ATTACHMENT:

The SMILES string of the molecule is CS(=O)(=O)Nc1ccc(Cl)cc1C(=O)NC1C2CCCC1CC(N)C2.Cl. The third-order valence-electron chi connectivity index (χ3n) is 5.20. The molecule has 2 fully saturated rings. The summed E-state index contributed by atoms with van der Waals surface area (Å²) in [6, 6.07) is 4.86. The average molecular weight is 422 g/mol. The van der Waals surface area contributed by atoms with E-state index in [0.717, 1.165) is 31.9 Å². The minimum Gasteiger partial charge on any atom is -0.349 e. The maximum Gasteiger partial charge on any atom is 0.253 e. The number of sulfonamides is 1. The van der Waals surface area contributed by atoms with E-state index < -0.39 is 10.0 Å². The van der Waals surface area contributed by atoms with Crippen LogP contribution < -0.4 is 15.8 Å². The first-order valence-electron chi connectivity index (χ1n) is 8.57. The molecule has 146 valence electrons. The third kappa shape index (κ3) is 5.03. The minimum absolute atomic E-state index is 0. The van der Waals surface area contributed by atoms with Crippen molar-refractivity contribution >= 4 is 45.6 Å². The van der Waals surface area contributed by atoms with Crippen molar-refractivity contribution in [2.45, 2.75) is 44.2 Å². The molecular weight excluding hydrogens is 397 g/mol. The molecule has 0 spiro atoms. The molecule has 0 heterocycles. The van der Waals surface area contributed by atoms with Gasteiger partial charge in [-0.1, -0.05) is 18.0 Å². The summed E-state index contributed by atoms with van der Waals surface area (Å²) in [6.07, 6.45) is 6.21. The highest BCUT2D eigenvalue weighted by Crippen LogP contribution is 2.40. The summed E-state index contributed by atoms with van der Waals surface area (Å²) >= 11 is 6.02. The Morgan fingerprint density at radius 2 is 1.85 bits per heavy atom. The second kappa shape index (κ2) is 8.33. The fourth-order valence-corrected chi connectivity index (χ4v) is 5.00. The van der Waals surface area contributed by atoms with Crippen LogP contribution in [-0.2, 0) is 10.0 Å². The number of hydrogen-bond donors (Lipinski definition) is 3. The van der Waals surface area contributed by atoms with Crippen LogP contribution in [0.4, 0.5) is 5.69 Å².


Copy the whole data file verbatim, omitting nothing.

The SMILES string of the molecule is CS(=O)(=O)Nc1ccc(Cl)cc1C(=O)NC1C2CCCC1CC(N)C2.Cl. The third-order valence-electron chi connectivity index (χ3n) is 5.20. The molecule has 2 fully saturated rings. The summed E-state index contributed by atoms with van der Waals surface area (Å²) in [6, 6.07) is 4.86. The average molecular weight is 422 g/mol. The van der Waals surface area contributed by atoms with E-state index in [0.717, 1.165) is 31.9 Å². The minimum Gasteiger partial charge on any atom is -0.349 e. The maximum Gasteiger partial charge on any atom is 0.253 e. The number of sulfonamides is 1. The van der Waals surface area contributed by atoms with E-state index < -0.39 is 10.0 Å². The van der Waals surface area contributed by atoms with Crippen LogP contribution < -0.4 is 15.8 Å². The first-order valence-electron chi connectivity index (χ1n) is 8.57. The molecule has 146 valence electrons. The third kappa shape index (κ3) is 5.03. The minimum absolute atomic E-state index is 0. The van der Waals surface area contributed by atoms with Crippen molar-refractivity contribution >= 4 is 45.6 Å². The van der Waals surface area contributed by atoms with Crippen molar-refractivity contribution in [2.45, 2.75) is 44.2 Å². The molecular weight excluding hydrogens is 397 g/mol. The molecule has 0 spiro atoms. The molecule has 0 heterocycles. The van der Waals surface area contributed by atoms with Gasteiger partial charge in [-0.1, -0.05) is 18.0 Å². The summed E-state index contributed by atoms with van der Waals surface area (Å²) in [6.07, 6.45) is 6.21. The highest BCUT2D eigenvalue weighted by Crippen LogP contribution is 2.40. The summed E-state index contributed by atoms with van der Waals surface area (Å²) >= 11 is 6.02. The Morgan fingerprint density at radius 2 is 1.85 bits per heavy atom. The second kappa shape index (κ2) is 8.33. The fourth-order valence-corrected chi connectivity index (χ4v) is 5.00. The van der Waals surface area contributed by atoms with Crippen LogP contribution in [-0.2, 0) is 10.0 Å². The number of hydrogen-bond donors (Lipinski definition) is 3. The van der Waals surface area contributed by atoms with Crippen LogP contribution in [0.4, 0.5) is 5.69 Å².